package com.tutorialspoint;

public class HelloIndia {
   private String message1;
   private String message2;
   private String message3;

   public void setMessage1(String message){
      this.message1  = message;
   }

   public void setMessage2(String message){
      this.message2  = message;
   }

   public void setMessage3(String message){
      this.message3  = message;
   }

   public void getMessage1(){
      System.out.println("India Message1 : " + message1);
   }

   public void getMessage2(){
      System.out.println("India Message2 : " + message2);
   }

   public void getMessage3(){
      System.out.println("India Message3 : " + message3);
   }
}

Following is the content of the MainApp.java file:

package com.tutorialspoint;

import org.springframework.context.ApplicationContext;
import org.springframework.context.support.ClassPathXmlApplicationContext;

public class MainApp {
   public static void main(String[] args) {
      ApplicationContext context = 
             new ClassPathXmlApplicationContext("Beans.xml");

      HelloWorld objA = (HelloWorld) context.getBean("helloWorld");

      objA.getMessage1();
      objA.getMessage2();

      HelloIndia objB = (HelloIndia) context.getBean("helloIndia");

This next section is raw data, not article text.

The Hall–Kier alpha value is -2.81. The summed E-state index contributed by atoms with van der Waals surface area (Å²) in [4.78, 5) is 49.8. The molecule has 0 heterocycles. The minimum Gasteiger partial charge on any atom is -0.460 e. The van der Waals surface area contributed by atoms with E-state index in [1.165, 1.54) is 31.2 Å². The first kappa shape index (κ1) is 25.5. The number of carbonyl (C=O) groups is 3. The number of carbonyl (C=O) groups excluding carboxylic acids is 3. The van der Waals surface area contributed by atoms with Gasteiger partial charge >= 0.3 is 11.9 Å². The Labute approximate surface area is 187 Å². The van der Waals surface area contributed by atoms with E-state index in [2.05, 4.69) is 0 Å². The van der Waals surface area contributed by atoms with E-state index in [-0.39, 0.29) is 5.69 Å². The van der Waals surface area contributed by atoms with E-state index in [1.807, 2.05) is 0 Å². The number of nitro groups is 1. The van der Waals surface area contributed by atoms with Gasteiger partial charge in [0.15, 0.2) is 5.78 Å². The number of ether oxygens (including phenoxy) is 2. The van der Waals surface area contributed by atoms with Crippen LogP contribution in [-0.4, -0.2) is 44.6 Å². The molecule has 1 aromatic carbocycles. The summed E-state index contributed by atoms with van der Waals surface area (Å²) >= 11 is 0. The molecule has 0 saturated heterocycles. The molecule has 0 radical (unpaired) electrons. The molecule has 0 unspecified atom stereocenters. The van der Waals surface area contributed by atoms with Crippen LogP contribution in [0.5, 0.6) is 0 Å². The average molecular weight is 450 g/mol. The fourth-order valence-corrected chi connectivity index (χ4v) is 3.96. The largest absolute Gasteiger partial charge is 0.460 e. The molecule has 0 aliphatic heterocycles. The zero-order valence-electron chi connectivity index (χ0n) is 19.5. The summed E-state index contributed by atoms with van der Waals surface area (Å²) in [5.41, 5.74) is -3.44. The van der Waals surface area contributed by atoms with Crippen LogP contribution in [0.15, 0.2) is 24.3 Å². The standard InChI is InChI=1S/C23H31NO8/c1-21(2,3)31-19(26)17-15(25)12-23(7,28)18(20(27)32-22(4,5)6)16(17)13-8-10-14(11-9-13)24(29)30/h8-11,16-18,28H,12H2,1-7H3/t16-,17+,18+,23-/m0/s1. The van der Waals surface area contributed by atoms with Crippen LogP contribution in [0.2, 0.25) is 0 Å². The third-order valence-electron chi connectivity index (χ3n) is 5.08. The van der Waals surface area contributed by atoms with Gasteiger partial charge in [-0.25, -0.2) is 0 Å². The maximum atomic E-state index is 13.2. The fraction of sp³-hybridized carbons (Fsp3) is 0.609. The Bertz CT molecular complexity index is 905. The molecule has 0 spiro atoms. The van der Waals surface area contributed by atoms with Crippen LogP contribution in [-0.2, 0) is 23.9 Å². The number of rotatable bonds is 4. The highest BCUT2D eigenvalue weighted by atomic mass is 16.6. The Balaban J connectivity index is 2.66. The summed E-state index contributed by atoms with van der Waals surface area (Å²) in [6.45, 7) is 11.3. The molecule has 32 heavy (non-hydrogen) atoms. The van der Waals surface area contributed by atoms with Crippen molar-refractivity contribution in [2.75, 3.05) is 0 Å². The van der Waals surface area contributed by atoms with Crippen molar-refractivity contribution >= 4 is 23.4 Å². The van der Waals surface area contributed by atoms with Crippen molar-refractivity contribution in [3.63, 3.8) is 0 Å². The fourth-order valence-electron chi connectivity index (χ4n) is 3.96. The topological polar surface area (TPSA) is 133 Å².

objB.getMessage1();
      objB.getMessage2();
      objB.getMessage3();
   }
}

Once you are done with creating source and bean configuration files, let us run the application. If everything is fine with your application, this will print the following message:

World Message1 : Hello World!
World Message2 : Hello Second World!
India Message1 : Hello India!
India Message2 : Hello Second World!
India Message3 : Namaste India!

If you observed here, we did not pass message2 while creating "helloIndia" bean, but it got passed because of Bean Definition Inheritance.

Bean Definition Template:

You can create a Bean definition template which can be used by other child bean definitions without putting much effort. While defining a Bean Definition Template, you should not specify class attribute and should specify abstract attribute with a value of true as shown below:

<?xml version="1.0" encoding="UTF-8"?>

<beans xmlns="http://www.springframework.org/schema/beans"
    xmlns:xsi="http://www.w3.org/2001/XMLSchema-instance"
    xsi:schemaLocation="http://www.springframework.org/schema/beans
    http://www.springframework.org/schema/beans/spring-beans-3.0.xsd">

   <bean id="beanTeamplate" abstract="true">
       <property name="message1" value="Hello World!"/>
       <property name="message2" value="Hello Second World!"/>
       <property name="message3" value="Namaste India!"/>
   </bean>

   <bean id="helloIndia" class="com.tutorialspoint.HelloIndia"
       parent="beanTeamplate">
       <property name="message1" value="Hello India!"/>
       <property name="message3" value="Namaste India!"/>
   </bean>

</beans>

The parent bean cannot be instantiated on its own because it is incomplete, and it is also explicitly marked as abstract. When a definition is abstract like this, it is usable only as a pure template bean definition that serves as a parent definition for child definitions.